The Most Dreaded Letter in Spanish – and English
The following article is from Paul, an English teacher who lives in Argentina. Paul writes on behalf of Language Trainers, a language tutoring service offering personalized course packages to individuals and groups. Check out their free online Spanish level tests and other resources on their website. Visit their Facebook page or contact firstname.lastname@example.org with any questions.
The Most Dreaded Letter in Spanish – And English
Erre con erre cigarro,
Erre con erre barril,
Rápido corren los carros,
Por las rieles del ferrocarril.
– Spanish tongue twister
The word rural has the same spelling and meaning in both English and Spanish. And it inspires terror in learners in both language. For the English speaker learning Spanish, it contains both forms of the Spanish “R”, which involve various degrees of complicated tongue-rolling. And for the Spanish speaking learning English, it contains two instances of the notoriously challenging rhotic “R”, in rapid succession.
The tranquility of this charming rural scene is interrupted only by the fear of pronouncing the word “rural” incorrectly. Image via Petritap / Wikipedia
But if Spanish and English speakers are physiologically the same – our tongues work the same way; our mouths are the same shape – why is this letter such a challenge for us? Or, more generally, why is it so difficult to produce sounds in different languages? The answer has to do with babbling, and how we learned languages when were babies.
What it really means to babble
When we’re babies, we’re blank linguistic slates. We can learn any language in the world, and we can easily learn multiple languages at the same time! Indeed, the baby’s brain is enviable for those of us who are struggling to learn a second language in adulthood.
Being able to learn any language means being able to make any sound. Have you ever heard a baby babbling and suddenly they make an unfamiliar sound that you’ve never quite heard before? This is due to the fact that babies can – and do – make any sound in any world language. The “strange” noise you heard might be a perfectly normal vowel in Lithuanian.
But as babies are exposed to the speech of those around them, they start paying attention only to the sounds that their caregivers make. If a baby’s mom never rolls her tongue, the baby learns, “Ah, tongue-rolling must not be important in my mom’s language.” So she stops producing that sound in babbling, and eventually, she may lose the ability to produce it altogether.
This process is referred to as synaptic pruning. When we’re babies, we form synapses – connections between brain cells – when we hear and produce certain sounds. As we grow, we fortify (and thus speed up) the synapses that we use, and we prune away the ones that we don’t. This leaves us with efficient pathways for the sounds in our language, but makes it very hard to re-learn sounds that aren’t found in our native tongue.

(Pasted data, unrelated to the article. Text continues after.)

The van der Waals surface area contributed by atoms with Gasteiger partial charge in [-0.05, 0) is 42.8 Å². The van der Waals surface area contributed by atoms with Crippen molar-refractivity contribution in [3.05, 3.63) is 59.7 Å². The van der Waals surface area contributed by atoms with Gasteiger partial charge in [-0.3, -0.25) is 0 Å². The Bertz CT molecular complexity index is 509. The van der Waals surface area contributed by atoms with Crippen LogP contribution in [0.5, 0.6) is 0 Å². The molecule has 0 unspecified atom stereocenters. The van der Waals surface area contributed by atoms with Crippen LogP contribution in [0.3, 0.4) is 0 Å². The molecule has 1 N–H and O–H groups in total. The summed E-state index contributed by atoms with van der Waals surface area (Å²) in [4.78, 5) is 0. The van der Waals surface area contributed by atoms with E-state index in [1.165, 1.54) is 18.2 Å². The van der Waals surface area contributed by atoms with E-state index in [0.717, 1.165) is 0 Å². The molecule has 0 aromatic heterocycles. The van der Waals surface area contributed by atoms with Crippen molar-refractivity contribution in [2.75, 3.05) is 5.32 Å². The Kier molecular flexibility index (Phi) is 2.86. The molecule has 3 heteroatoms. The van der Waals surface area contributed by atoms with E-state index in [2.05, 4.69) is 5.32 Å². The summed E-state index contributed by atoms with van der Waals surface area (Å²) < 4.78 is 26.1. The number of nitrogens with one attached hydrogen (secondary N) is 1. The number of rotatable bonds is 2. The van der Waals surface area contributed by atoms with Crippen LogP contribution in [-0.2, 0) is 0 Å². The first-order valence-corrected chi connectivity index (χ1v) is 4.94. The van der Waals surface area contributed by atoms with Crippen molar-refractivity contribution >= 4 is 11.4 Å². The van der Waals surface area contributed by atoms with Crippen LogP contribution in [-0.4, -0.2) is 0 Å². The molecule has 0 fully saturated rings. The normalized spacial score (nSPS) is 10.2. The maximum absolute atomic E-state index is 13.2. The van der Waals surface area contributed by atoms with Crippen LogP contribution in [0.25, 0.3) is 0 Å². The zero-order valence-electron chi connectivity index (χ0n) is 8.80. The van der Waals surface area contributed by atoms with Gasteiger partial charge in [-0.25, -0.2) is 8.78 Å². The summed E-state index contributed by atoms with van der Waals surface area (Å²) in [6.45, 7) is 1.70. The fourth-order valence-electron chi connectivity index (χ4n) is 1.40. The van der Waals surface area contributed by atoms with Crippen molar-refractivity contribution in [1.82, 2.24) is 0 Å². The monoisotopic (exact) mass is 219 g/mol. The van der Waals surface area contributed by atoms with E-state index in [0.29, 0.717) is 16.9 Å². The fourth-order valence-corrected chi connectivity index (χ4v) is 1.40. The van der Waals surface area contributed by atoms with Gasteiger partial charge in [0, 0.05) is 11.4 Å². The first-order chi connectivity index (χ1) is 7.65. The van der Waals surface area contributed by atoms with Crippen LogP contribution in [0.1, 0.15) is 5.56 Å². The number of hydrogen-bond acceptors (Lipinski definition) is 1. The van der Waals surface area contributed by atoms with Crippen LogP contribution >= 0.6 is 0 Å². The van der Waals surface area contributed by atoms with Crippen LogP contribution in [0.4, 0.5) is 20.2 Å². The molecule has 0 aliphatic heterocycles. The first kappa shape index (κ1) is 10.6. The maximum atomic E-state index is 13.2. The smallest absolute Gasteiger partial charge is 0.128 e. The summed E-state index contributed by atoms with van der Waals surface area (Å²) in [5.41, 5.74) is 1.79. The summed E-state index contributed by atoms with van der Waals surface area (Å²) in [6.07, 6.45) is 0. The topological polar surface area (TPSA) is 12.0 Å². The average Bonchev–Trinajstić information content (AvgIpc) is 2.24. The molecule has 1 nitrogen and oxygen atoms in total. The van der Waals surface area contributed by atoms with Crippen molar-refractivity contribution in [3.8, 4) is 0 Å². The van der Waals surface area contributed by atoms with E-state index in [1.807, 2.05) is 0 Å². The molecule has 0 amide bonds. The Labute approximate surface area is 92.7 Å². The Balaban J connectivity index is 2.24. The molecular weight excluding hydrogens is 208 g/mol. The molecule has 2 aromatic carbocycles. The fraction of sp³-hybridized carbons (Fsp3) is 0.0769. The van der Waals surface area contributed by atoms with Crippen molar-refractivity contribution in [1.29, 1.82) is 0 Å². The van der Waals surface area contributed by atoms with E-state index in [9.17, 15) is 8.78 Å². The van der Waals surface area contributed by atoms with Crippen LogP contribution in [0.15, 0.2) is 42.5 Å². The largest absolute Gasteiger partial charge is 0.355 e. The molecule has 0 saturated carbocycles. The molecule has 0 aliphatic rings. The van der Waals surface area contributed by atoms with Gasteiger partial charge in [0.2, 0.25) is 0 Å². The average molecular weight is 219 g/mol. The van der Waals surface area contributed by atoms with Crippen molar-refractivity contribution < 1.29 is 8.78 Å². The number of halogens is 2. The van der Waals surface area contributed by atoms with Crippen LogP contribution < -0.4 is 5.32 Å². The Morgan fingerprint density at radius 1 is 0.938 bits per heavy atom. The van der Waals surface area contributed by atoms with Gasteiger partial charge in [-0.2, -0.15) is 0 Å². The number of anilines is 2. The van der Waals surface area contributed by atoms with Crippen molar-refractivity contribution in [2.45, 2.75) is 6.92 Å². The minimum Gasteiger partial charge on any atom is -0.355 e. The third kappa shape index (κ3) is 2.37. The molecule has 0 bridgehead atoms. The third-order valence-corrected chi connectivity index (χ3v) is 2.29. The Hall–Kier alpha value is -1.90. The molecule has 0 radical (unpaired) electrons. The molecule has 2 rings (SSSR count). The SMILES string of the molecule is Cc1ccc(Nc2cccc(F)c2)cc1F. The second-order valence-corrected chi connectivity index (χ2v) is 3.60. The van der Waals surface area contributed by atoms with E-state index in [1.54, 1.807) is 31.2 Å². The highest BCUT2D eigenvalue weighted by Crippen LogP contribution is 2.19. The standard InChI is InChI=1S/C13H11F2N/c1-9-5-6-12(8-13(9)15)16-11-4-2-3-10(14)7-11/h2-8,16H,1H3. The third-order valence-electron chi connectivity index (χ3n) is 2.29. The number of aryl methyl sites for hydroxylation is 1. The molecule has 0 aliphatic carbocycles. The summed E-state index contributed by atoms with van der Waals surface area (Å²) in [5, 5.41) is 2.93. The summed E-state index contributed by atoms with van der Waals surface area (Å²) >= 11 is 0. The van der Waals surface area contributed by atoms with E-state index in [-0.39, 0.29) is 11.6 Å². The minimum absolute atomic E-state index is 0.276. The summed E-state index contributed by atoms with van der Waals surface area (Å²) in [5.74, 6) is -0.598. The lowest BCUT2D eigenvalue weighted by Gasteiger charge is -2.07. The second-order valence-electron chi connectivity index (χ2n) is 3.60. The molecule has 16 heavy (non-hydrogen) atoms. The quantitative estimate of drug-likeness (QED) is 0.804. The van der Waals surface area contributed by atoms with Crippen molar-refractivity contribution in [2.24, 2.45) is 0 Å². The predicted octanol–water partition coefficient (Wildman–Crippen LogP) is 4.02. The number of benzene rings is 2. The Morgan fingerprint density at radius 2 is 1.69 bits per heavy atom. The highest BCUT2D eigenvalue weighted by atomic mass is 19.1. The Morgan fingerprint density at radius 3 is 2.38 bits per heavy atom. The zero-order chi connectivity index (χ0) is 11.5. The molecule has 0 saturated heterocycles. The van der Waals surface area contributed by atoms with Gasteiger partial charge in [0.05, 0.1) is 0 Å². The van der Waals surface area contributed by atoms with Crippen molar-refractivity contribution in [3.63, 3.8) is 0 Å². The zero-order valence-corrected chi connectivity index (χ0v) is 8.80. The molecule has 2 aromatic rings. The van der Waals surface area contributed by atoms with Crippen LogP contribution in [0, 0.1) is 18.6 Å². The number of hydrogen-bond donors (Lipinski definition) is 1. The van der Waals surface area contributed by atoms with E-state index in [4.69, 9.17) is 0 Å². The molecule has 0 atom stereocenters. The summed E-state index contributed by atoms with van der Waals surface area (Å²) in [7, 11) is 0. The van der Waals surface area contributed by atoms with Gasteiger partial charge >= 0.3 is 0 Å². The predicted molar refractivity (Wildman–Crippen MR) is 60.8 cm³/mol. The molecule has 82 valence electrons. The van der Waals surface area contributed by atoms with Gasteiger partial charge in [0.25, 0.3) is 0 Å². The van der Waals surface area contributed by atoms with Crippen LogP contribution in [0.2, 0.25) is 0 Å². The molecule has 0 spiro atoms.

Why we have accents
So, back to the word “rural”. If you struggle to roll your Rs, it’s very possible that you could at one point – you most likely did it while babbling! – but, given that our caregivers never rolled their Rs, the neural pathway that allowed us to roll our Rs withered away. Similarly, for Spanish speakers, the pathway responsible for producing the rhotic R in English disappeared.
So what can we do about our accent? Will we ever be able to say “rural”? Well, first of all, practice makes perfect: the more time you spend speaking a foreign language, the better your accent will become. (And a tip for American English speakers: the sound of the double-T in “better” is nearly identical to the single “R” sound in Spanish. Try it!)
After lots of practice, perhaps one day you will be able to totally overcome your accent and blend in with native speakers. But if you can’t, don’t worry. Accents are often seen as a source of shame or embarrassment, but they shouldn’t be. After all, if you have an accent, it means that you speak more than one language! So be proud of your accent, and whether you’re speaking English or Spanish, say the word “rural” with relish. Think of your accent not as a reason to be embarrassed, but as a trophy for being bilingual.
Note from Jim – Paul, this is great stuff. I so enjoy your posts and the way in which you craft them. Oh, and I can tell you that the word ‘rural’ has always caused me problems when I speak Spanish. Now I know why!
Until next time readers,
Jim Porter is a co-founder of Speekee®, home of the most comprehensive Spanish learning program for children ever to appear online
Jim began his Spanish learning journey in 1990. He has been a language teacher since 1994 and he lives in sunny southern Spain with his two bilingual children. Loves it! More…